Posted by: Catherine | February 11, 2009

Cauliflower, Prosciutto and Goat Cheese Gratin (RR*)

cauliflowergratin170x170_camilkadvisoryboard* Reader Recipe

Chuck also sent Braised Brussels Sprouts with Pancetta and Bread Crumbs, which, btw, I made two nights ago along with Chicken-Sausage Bake…and was it “delish” according to Emma. Chuck says this recipe arrives via Martha Stewart and that it goes very well with grilled skirt steak…or it can be eaten by itself for dinner with a salad. The better the goat cheese the better the gratin, but even with a goat cheese-like substance it tastes terrific.

Serves 4 to 6

Unsalted butter for baking dish
2 small heads cauliflower/or one whole (about 3 pounds total) cut into 1-inch florets
12 ounces soft goat cheese, crumbled (always a good price at Trader Joe’s)
1/4 C fresh orange juice (1 orange)
1/4 C homemade or low-sodium canned chicken stock, or water
2 teaspoons chopped fresh thyme
2 tablespoons all-purpose flour
Salt and pepper
3 ounces thinly sliced prosciutto (about 5 slices); coarsely chopped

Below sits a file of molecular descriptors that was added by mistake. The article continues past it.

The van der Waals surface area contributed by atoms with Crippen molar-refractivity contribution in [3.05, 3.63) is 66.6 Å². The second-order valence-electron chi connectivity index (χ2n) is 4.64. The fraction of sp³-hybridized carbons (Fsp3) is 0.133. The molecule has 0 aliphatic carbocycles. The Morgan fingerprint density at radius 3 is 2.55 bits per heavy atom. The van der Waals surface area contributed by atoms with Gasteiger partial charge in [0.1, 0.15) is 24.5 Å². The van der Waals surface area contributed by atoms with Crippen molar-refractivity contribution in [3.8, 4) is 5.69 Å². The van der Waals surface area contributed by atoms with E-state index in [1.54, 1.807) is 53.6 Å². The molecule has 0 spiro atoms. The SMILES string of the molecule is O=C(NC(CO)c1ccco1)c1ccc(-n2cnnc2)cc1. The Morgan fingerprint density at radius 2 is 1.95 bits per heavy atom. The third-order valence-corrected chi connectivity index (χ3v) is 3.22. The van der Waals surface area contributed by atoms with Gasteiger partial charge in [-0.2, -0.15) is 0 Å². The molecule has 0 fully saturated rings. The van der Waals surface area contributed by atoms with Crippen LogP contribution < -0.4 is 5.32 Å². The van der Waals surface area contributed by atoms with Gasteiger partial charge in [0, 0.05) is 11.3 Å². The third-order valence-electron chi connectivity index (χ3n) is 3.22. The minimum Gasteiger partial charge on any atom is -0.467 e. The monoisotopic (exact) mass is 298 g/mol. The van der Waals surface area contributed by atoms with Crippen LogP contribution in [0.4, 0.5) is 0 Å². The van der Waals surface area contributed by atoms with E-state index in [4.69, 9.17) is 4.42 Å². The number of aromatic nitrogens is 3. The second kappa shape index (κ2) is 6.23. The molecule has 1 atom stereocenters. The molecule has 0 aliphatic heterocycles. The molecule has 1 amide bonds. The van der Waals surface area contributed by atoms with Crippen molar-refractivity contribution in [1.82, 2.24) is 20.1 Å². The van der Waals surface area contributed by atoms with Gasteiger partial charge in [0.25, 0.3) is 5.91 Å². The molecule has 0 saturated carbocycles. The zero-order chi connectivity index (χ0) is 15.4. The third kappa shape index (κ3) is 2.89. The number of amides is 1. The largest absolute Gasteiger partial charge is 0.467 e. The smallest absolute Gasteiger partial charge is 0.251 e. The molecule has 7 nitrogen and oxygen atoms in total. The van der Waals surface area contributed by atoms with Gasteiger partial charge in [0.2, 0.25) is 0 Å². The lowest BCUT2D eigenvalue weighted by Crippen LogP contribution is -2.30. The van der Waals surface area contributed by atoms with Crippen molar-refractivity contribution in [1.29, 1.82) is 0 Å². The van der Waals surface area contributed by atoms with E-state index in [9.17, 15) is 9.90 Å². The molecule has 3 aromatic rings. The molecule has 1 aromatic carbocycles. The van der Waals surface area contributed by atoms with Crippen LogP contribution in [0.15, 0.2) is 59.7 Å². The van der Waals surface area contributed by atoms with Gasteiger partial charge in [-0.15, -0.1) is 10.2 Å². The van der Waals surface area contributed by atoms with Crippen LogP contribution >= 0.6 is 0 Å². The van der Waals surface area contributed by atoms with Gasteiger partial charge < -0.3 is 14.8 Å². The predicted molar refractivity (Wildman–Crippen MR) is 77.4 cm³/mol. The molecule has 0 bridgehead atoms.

1. Preheat oven to 375. Butter a 2-quart casserole or an 8-inch square baking dish; set aside. Bring a large pot of water to a boil. Add cauliflower, cook until just tender, 4 to 5 minutes. Drain.

2. Whisk together 8 ounces goat cheese, stock, thyme, flour, 1/2 teaspoon salt and 1/4 teaspoon pepper until smooth. Toss in cauliflower and prosciutto. Spoon into buttered dish. Top with remaining goat cheese.

3. Cover with foil and bake 30 minutes. Remove foil; bake until bubbling and just golden about 30 minutes more. Let cool slightly before serving.

Other Recipes from Chuck

brusselsprouts1Braised Brussels Sprouts with Pancetta and Bread Crumbs 

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Responses

  1. OHMY.
    I’m so happy to have found your site!
    I LOVE cauliflower.
    Thomas Keller’s book “Bouchon” has a good one, but I LOVE the proscuitto and goat cheese here.
    Will try it – thanks!

    • Thanks so much! I hope you will come back, please let me/us know what you thing of this reader’s recipe and do send some of your own!

  2. I’ve made this recipe many, many times and it’s always a hit. One thing we did to tone down the goat cheese just a bit is substitute 1/2 the goat cheese for cream cheese (low fat works fine). Takes some of the bite out the goat cheese if you’re serving to a new/uncertain crowd and gives it a great, balance creamy texture. So glad you have this posted b/c I’ve been looking for the recipe as I lost it. I knew it was a M. Stewart recipe but couldn’t find it on any of her sites!


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